It may be 40 years before historians and journalists can get at the tape recordings that Lyndon Johnson made during his White House years, but based on records kept during his presidency and transcripts of several of his earlier taped conversations, there is a treasure of Johnson lore to be heard and read.

It has been known for some years that Johnson had many of his Oval Office phone conversations recorded and that he taped some meetings in the Cabinet Room during his presidency.

But Johnson's habit of recording conversations, like that of other presidents, may be more extensive than is generally believed. Public records at the president's library suggest that at certain stages of his presidency nearly every telephone call in and out of the Oval Office was recorded, unless it was on one of Johnson's many private lines. How many of those recordings still exist is not known.

An examination of certain presidential logs kept in June and July, 1964, shows that Johnson recorded conversations with FBI Director J. Edgar Hoover, Sen. Edward M. Kennedy, Secretary of State Dean Rusk, House Speaker John McCormack (D-Mass.), Rep. Carl Albert (D-Okla.), Clare Booth Luce, civil rights leaders Roy Wilkins and Whitney Young, Averell Harriman, Sens. Mike Mansfield (D-Mont.), James O. Eastland (D-Miss.), George Smathers (D-Fla.) and Clinton P. Anderson (D-N.M.), Secretary of Labor Luther Hodges, budget director Kermit Gordon and various White House aides.

The library's public files already contain transcripts of telephone conversations Johnson had with other political figures during the pre-presidential years. Some of these are based on shorthand notes taken by a secretary listening to the conversation.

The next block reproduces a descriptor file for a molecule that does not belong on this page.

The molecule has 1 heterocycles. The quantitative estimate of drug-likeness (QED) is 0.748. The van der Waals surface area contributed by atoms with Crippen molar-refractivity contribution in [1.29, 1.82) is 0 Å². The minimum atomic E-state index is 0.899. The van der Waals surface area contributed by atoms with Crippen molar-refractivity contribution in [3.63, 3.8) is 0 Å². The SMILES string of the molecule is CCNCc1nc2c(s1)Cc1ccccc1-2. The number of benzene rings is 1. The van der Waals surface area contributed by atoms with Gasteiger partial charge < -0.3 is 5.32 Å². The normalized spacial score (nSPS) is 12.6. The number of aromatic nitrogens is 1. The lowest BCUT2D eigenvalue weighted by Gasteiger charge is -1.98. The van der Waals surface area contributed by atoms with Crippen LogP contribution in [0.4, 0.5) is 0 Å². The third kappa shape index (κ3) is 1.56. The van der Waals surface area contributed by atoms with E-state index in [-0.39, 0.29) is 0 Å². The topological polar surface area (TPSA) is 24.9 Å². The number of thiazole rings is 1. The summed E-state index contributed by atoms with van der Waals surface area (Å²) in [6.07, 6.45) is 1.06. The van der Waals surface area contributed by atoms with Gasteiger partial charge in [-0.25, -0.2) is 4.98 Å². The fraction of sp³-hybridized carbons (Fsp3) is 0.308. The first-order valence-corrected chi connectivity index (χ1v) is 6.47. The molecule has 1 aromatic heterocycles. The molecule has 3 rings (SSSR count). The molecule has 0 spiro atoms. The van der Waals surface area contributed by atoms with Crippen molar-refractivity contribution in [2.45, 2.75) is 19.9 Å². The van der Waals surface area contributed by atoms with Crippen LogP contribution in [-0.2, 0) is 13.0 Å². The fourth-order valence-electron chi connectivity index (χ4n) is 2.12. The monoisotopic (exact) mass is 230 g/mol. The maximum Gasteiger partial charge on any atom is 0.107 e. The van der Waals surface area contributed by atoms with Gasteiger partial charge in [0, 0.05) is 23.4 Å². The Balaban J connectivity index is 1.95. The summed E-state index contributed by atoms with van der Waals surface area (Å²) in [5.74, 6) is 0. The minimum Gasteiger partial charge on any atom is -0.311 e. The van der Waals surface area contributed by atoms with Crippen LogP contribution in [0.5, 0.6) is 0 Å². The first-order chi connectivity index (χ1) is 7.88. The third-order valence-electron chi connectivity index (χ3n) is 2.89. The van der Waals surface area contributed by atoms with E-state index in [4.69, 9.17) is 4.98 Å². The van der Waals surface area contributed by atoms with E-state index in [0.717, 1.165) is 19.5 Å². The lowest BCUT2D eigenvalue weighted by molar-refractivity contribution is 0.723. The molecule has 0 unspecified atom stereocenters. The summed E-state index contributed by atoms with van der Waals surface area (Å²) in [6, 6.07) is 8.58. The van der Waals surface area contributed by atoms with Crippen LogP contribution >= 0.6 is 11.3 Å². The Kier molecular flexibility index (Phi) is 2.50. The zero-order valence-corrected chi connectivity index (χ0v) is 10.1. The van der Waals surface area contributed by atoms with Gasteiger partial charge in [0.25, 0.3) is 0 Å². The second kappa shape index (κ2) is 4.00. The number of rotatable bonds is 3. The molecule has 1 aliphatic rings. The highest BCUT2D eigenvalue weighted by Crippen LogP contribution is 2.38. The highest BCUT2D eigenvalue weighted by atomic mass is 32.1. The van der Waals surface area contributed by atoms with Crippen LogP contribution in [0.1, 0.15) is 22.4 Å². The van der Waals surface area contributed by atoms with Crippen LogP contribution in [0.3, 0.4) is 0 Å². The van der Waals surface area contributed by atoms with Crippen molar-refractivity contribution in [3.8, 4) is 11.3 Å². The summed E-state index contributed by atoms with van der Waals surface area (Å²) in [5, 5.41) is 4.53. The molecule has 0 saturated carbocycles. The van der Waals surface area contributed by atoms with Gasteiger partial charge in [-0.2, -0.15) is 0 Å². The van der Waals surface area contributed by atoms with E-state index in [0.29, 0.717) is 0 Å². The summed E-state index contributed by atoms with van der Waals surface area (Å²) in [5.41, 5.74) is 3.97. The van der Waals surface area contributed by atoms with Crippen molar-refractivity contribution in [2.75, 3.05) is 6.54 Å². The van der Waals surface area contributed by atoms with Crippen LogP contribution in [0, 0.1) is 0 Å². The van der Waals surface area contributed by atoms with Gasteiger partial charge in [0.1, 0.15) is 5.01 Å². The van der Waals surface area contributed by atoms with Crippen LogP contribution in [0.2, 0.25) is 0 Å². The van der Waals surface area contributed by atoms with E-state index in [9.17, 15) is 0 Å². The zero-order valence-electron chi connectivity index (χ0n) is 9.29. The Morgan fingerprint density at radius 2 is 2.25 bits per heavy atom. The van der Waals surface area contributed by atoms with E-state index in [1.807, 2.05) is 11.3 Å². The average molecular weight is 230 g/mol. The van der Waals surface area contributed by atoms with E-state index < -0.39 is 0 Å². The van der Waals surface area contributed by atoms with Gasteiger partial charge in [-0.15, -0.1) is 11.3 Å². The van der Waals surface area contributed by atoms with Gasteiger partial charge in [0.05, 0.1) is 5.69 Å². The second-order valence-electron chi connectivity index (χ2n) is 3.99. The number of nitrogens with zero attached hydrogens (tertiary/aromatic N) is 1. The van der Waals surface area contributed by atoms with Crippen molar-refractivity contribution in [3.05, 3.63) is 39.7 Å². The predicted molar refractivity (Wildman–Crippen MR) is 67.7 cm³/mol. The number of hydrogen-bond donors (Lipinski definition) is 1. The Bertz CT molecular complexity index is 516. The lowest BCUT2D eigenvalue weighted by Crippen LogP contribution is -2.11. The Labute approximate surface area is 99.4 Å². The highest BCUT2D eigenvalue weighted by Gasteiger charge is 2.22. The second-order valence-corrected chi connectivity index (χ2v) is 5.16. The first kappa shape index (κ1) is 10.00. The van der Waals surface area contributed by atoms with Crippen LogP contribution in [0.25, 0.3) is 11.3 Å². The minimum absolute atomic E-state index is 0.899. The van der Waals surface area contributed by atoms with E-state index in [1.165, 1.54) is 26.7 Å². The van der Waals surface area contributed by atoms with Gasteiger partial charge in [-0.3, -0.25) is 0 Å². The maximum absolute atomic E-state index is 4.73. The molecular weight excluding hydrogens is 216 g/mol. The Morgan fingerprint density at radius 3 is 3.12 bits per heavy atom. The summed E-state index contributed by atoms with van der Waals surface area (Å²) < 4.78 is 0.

These pre-presidential transcripts, however, are not organized into one file, so no one knows just how many there are.

At least three are known. One is between Vice President Johnson and Theodore Sorensen, an aide to President Kennedy, on June 3, 1963. If it is indicative of other tapes, the Lyndon Johnson described by aides for so many years will someday be available to the general public.

"So much of the essence of the man came across in personal conversations and was not committed to paper that historians will find any transcript of some interest," said Harry Middleton, director of the LBJ library.

In the June, 1963, conversation with Sorensen, the contents of which have been previously disclosed, Johnson, Kennedy's vice president who was former Senate majority leader, poured out his frustrations over the way the White House was handling Kennedy's civil rights program.

". . . you haven't done your homework on public sentiment, on legislative leaders, on the opposition party or on the legislation itself," Johnson tells Sorensen.

He urges the White House not to send Congress the civil rights bill until other parts of Kennedy's legislative program have been acted upon. "I'd move my children on through the line and get them down in the storm cellar and get it locked . . . and then I'd make my attack," Johnson says.